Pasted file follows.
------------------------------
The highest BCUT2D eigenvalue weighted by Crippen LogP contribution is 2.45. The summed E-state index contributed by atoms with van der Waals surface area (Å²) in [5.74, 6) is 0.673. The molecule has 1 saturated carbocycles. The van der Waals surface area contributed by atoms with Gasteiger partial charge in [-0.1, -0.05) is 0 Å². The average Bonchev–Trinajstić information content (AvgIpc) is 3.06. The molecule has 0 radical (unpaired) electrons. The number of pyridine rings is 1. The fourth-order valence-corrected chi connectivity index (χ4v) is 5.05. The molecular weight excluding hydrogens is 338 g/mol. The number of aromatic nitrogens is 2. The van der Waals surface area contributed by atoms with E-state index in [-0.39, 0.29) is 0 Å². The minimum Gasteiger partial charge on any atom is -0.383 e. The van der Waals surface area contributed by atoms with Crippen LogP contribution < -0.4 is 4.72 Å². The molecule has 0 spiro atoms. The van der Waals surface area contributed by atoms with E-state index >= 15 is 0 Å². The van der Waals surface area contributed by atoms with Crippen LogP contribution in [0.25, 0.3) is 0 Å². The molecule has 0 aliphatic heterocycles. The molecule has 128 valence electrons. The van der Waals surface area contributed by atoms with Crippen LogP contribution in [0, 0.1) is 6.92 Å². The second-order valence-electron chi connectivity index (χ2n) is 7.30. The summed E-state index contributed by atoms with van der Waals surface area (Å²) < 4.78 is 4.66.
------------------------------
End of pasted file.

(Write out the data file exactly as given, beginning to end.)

The highest BCUT2D eigenvalue weighted by Crippen LogP contribution is 2.45. The summed E-state index contributed by atoms with van der Waals surface area (Å²) in [5.74, 6) is 0.673. The molecule has 1 saturated carbocycles. The van der Waals surface area contributed by atoms with Gasteiger partial charge in [-0.1, -0.05) is 0 Å². The average Bonchev–Trinajstić information content (AvgIpc) is 3.06. The molecule has 0 radical (unpaired) electrons. The number of pyridine rings is 1. The fourth-order valence-corrected chi connectivity index (χ4v) is 5.05. The molecular weight excluding hydrogens is 338 g/mol. The number of aromatic nitrogens is 2. The van der Waals surface area contributed by atoms with E-state index in [-0.39, 0.29) is 0 Å². The minimum Gasteiger partial charge on any atom is -0.383 e. The van der Waals surface area contributed by atoms with Crippen LogP contribution < -0.4 is 4.72 Å². The molecule has 0 spiro atoms. The van der Waals surface area contributed by atoms with E-state index >= 15 is 0 Å². The van der Waals surface area contributed by atoms with Crippen LogP contribution in [0.25, 0.3) is 0 Å². The molecule has 0 aliphatic heterocycles. The molecule has 128 valence electrons. The van der Waals surface area contributed by atoms with Crippen LogP contribution in [0, 0.1) is 6.92 Å². The second-order valence-electron chi connectivity index (χ2n) is 7.30. The summed E-state index contributed by atoms with van der Waals surface area (Å²) < 4.78 is 4.66.